Soldiers' wartime gifts to French family recalled

December 06, 2002|by RICHARD BELISLE

HUSTONTOWN - Little did Benjamin Lane know that a small kindness he and his buddy showed to a French family in the middle of a war would be remembered 58 years later.

Lane, 78, of Hustontown, and his buddy, Alfred Endres, 84, of Lodi, Wis., were in the 35th Infantry Division on its way to fight in the World War II Battle of the Bulge.

"We stopped in the town of Metz on the French-German border. There was a bathhouse and it was open," Lane said.


It was Christmas Eve, 1944.

He and Endres went in to take a bath and met Charles Dewald, the operator of the bathhouse.

"He told us it was Christmas and he had nothing to give to his children," Lane said.

"We went around the unit and asked the guys for candy and fruit, which we gave to the man for his kids. He started to cry and said he would see us when we came back from the fighting."

When the two returned to the town, Dewald gave Lane some coins and a medallion in honor of the first cross-Atlantic flight of the German dirigible Hindenberg in May 1936. (A year later on May 6, 1937, the airship blew up in Lakehurst, N.J., killing 36 people.)

He said he keeps them in a bank vault. "They're treasures," he said.

Endres' wife died last year. His family went through some belongings and came across a book about their father's unit. He had written the names of 10 buddies on the back.

Endres' daughter, Louise Endres Moore, said from her home in Wisconsin Thursday that she tried to locate the 10 men over the Internet. The only one she found was Lane. "He had never moved," she said.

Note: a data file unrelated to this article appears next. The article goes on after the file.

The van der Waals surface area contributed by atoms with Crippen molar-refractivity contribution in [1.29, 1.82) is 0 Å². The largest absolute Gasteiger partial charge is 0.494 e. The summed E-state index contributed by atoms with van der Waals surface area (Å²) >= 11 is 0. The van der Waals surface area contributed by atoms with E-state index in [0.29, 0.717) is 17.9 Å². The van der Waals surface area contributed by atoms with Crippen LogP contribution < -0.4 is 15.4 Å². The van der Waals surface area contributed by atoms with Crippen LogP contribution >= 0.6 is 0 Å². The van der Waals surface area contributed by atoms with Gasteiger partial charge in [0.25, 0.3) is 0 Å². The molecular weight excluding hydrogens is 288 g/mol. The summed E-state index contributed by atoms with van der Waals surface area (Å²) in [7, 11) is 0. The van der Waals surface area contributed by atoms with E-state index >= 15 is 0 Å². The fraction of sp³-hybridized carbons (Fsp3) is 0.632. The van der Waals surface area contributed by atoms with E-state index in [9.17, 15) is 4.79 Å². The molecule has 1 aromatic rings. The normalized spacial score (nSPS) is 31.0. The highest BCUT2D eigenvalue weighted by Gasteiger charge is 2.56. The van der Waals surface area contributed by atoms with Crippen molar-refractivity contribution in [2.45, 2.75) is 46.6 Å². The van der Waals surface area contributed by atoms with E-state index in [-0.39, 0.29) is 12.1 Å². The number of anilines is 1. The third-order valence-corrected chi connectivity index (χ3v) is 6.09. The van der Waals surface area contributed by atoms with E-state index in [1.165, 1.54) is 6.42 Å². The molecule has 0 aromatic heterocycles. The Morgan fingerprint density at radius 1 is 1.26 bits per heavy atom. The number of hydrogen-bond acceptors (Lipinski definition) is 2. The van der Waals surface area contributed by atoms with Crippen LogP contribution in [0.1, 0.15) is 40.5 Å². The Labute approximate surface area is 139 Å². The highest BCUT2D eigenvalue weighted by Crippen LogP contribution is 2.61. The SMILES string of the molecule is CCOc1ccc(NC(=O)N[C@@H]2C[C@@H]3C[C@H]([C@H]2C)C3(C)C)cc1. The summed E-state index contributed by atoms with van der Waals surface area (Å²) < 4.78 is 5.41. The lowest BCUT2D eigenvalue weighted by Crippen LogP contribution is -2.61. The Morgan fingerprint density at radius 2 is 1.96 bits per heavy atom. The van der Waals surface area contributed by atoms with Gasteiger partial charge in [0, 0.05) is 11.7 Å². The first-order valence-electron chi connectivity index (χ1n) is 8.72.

When she called Lane he told her about the incident with Dewald.

She learned through the Internet that Dewald had come to the United States on a swim team. She found his name through a hall of fame group for French swimmers. Charles Dewald died in 1985, but his son, Roland, now 71, is living.

Moore and Dewald exchanged letters. In his letter Dewald wrote, "I truly thank you for your kindness."

Endres never spoke about his war experiences to his family, Moore said. In July he received a belated Bronze Star for his service in the Battle of the Bulge.

"He wouldn't even look at it," she said. "He said no one deserves a medal for killing people. He was a machine-gunner."

Moore decided to send Lane and her father a basket of candy and fruit in honor of what they did for the Dewald children.

The infirmities of age have caught up with both men. Endres is in a nursing home and Lane is on a respirator.

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